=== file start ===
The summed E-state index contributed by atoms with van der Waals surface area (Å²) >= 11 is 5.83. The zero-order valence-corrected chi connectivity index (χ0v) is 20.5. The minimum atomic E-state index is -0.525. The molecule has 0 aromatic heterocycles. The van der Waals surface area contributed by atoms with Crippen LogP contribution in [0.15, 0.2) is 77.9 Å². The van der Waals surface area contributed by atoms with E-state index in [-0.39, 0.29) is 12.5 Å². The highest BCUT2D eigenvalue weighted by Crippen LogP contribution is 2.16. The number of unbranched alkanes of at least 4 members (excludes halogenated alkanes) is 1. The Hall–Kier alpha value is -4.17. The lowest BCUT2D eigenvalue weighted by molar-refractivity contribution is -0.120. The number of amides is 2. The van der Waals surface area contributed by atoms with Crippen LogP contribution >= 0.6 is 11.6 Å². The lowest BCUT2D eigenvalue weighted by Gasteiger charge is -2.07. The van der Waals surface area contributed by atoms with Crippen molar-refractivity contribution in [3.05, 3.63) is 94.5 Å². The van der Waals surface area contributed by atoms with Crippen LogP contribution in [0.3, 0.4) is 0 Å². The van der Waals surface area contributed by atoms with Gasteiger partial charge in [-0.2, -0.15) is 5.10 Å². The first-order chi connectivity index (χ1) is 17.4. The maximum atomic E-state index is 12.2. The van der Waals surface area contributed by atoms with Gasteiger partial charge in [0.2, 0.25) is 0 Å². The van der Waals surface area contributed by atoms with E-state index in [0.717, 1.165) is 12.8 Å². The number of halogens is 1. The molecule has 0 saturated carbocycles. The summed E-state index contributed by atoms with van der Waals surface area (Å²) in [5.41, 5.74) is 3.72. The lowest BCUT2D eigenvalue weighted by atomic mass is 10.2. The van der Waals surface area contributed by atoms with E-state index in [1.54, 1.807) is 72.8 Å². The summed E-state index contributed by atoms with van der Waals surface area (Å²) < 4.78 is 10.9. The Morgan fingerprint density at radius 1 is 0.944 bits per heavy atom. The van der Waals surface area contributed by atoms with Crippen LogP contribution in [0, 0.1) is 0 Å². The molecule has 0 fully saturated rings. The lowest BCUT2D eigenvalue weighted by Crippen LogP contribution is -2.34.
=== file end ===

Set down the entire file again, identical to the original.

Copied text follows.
The summed E-state index contributed by atoms with van der Waals surface area (Å²) >= 11 is 5.83. The zero-order valence-corrected chi connectivity index (χ0v) is 20.5. The minimum atomic E-state index is -0.525. The molecule has 0 aromatic heterocycles. The van der Waals surface area contributed by atoms with Crippen LogP contribution in [0.15, 0.2) is 77.9 Å². The van der Waals surface area contributed by atoms with E-state index in [-0.39, 0.29) is 12.5 Å². The highest BCUT2D eigenvalue weighted by Crippen LogP contribution is 2.16. The number of unbranched alkanes of at least 4 members (excludes halogenated alkanes) is 1. The Hall–Kier alpha value is -4.17. The lowest BCUT2D eigenvalue weighted by molar-refractivity contribution is -0.120. The number of amides is 2. The van der Waals surface area contributed by atoms with Crippen LogP contribution >= 0.6 is 11.6 Å². The lowest BCUT2D eigenvalue weighted by Gasteiger charge is -2.07. The van der Waals surface area contributed by atoms with Crippen molar-refractivity contribution in [3.05, 3.63) is 94.5 Å². The van der Waals surface area contributed by atoms with Crippen LogP contribution in [0.3, 0.4) is 0 Å². The van der Waals surface area contributed by atoms with Gasteiger partial charge in [-0.2, -0.15) is 5.10 Å². The first-order chi connectivity index (χ1) is 17.4. The maximum atomic E-state index is 12.2. The van der Waals surface area contributed by atoms with Gasteiger partial charge in [0.2, 0.25) is 0 Å². The van der Waals surface area contributed by atoms with E-state index in [0.717, 1.165) is 12.8 Å². The number of halogens is 1. The molecule has 0 saturated carbocycles. The summed E-state index contributed by atoms with van der Waals surface area (Å²) in [5.41, 5.74) is 3.72. The lowest BCUT2D eigenvalue weighted by atomic mass is 10.2. The van der Waals surface area contributed by atoms with E-state index in [1.54, 1.807) is 72.8 Å². The summed E-state index contributed by atoms with van der Waals surface area (Å²) < 4.78 is 10.9. The Morgan fingerprint density at radius 1 is 0.944 bits per heavy atom. The van der Waals surface area contributed by atoms with Crippen LogP contribution in [0, 0.1) is 0 Å². The molecule has 0 fully saturated rings. The lowest BCUT2D eigenvalue weighted by Crippen LogP contribution is -2.34.